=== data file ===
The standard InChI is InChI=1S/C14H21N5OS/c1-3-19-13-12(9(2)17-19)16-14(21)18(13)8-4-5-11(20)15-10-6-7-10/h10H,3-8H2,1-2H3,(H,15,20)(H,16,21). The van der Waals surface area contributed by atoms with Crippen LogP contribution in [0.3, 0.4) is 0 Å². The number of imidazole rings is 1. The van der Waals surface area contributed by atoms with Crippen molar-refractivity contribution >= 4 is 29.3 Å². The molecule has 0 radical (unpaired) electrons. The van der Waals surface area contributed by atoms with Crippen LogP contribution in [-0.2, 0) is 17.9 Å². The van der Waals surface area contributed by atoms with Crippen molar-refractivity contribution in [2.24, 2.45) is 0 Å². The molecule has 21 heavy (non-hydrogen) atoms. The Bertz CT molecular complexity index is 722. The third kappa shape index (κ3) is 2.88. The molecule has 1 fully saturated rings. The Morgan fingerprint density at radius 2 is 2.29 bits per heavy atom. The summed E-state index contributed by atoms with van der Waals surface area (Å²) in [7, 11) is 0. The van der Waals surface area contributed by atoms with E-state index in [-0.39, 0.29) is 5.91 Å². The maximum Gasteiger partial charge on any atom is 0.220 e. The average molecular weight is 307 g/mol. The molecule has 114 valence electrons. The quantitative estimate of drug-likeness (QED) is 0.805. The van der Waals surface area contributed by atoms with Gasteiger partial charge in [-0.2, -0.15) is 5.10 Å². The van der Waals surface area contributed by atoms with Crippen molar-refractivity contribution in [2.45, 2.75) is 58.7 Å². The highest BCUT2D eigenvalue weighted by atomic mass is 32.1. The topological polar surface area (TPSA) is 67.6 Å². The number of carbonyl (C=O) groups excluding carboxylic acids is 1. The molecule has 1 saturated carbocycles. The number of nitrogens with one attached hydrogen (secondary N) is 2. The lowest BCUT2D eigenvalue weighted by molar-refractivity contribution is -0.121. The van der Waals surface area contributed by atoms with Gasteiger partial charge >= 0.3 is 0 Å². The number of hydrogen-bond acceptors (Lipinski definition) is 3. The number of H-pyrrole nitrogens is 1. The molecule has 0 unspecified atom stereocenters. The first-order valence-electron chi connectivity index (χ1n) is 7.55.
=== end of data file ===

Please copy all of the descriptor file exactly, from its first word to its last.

The standard InChI is InChI=1S/C14H21N5OS/c1-3-19-13-12(9(2)17-19)16-14(21)18(13)8-4-5-11(20)15-10-6-7-10/h10H,3-8H2,1-2H3,(H,15,20)(H,16,21). The van der Waals surface area contributed by atoms with Crippen LogP contribution in [0.3, 0.4) is 0 Å². The number of imidazole rings is 1. The van der Waals surface area contributed by atoms with Crippen molar-refractivity contribution >= 4 is 29.3 Å². The molecule has 0 radical (unpaired) electrons. The van der Waals surface area contributed by atoms with Crippen LogP contribution in [-0.2, 0) is 17.9 Å². The van der Waals surface area contributed by atoms with Crippen molar-refractivity contribution in [2.24, 2.45) is 0 Å². The molecule has 21 heavy (non-hydrogen) atoms. The Bertz CT molecular complexity index is 722. The third kappa shape index (κ3) is 2.88. The molecule has 1 fully saturated rings. The Morgan fingerprint density at radius 2 is 2.29 bits per heavy atom. The summed E-state index contributed by atoms with van der Waals surface area (Å²) in [7, 11) is 0. The van der Waals surface area contributed by atoms with E-state index in [-0.39, 0.29) is 5.91 Å². The maximum Gasteiger partial charge on any atom is 0.220 e. The average molecular weight is 307 g/mol. The molecule has 114 valence electrons. The quantitative estimate of drug-likeness (QED) is 0.805. The van der Waals surface area contributed by atoms with Gasteiger partial charge in [-0.2, -0.15) is 5.10 Å². The van der Waals surface area contributed by atoms with Crippen molar-refractivity contribution in [2.45, 2.75) is 58.7 Å². The highest BCUT2D eigenvalue weighted by atomic mass is 32.1. The topological polar surface area (TPSA) is 67.6 Å². The number of carbonyl (C=O) groups excluding carboxylic acids is 1. The molecule has 1 saturated carbocycles. The number of nitrogens with one attached hydrogen (secondary N) is 2. The lowest BCUT2D eigenvalue weighted by molar-refractivity contribution is -0.121. The van der Waals surface area contributed by atoms with Gasteiger partial charge >= 0.3 is 0 Å². The number of hydrogen-bond acceptors (Lipinski definition) is 3. The number of H-pyrrole nitrogens is 1. The molecule has 0 unspecified atom stereocenters. The first-order valence-electron chi connectivity index (χ1n) is 7.55.